Japanese man not father of child born after his death
Dr Kirsty Horsey
Progress Educational Trust12 September 2006
The supreme Court of Japan has overturned an earlier ruling that a child born after IVF using a dead man's sperm is legally the man's child. The child was conceived after the man's death from leukaemia in 1999, using his frozen sperm, and born in 2001.
Originally, when the child's mother tried to register the birth, the local government refused to allow it, on the grounds that the father had died more than 300 days before the birth date and the normal length of human gestation is about 270 days. Under the Japanese Civil Code, a child is not reconised as having been born in wedlock if it is born more than 300 days after the end of a marital relationship. The mother filed a lawsuit to have her son legally recognised as the child of his father. In November 2003, the first court ruled against the mother on the grounds of 'common sense' saying it was impossible to recognise the father-child relationship in such a case, and that there was little social awareness for acknowledging a deceased man as a child's father, even if his sperm was used. However, in July 2004, the Takamatsu High Court overturned the lower court's ruling.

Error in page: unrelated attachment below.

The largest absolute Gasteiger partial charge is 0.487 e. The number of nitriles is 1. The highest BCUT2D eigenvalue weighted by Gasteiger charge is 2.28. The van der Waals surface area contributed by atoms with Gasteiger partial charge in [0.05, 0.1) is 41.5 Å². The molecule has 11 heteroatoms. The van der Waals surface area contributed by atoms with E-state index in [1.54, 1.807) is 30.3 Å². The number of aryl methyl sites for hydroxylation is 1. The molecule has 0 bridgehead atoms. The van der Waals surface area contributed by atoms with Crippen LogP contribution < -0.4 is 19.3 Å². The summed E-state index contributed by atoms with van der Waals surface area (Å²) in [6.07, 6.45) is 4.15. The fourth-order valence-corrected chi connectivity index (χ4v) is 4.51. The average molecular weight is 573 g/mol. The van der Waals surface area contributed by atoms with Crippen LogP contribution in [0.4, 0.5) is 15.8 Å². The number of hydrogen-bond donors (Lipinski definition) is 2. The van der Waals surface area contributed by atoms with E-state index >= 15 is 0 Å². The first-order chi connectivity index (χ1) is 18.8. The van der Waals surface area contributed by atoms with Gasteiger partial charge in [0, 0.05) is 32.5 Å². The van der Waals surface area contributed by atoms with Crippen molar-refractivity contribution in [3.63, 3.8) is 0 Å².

Now, following an appeal, the Supreme Court has overturned the High Court decision, saying that this was not a parent-child relationship that the Civil Code had envisaged. 'No parent-child relationship in a legal sense can be recognisd, given the father died before she got pregnant and there is no possibility of the baby being dependent or receiving inheritance', said Justice Ryoji Nakagawa, who heard the appeal.
Some doctors believe that the ruling shows that regulation of this area of medicine in Japan lags behind progress in science and technologies available to help people have children. And they say it may present a challenge to doctors of reproductive medicine, as the field depends on voluntary self-regulation. Each institution is able to decide for itself what should happen to stored sperm when donors die. However, legislation on reproductive technologies, which had been planned for 2004, was shelved. A spokesman for the Health, Labour and Welfare Ministry said that 'though we believe some legislative steps are necessary, it is too early now because there is no national consensus'.
Reproduced with permission from BioNews, an email and online sources of news, information and comment on assisted reproduction and genetics.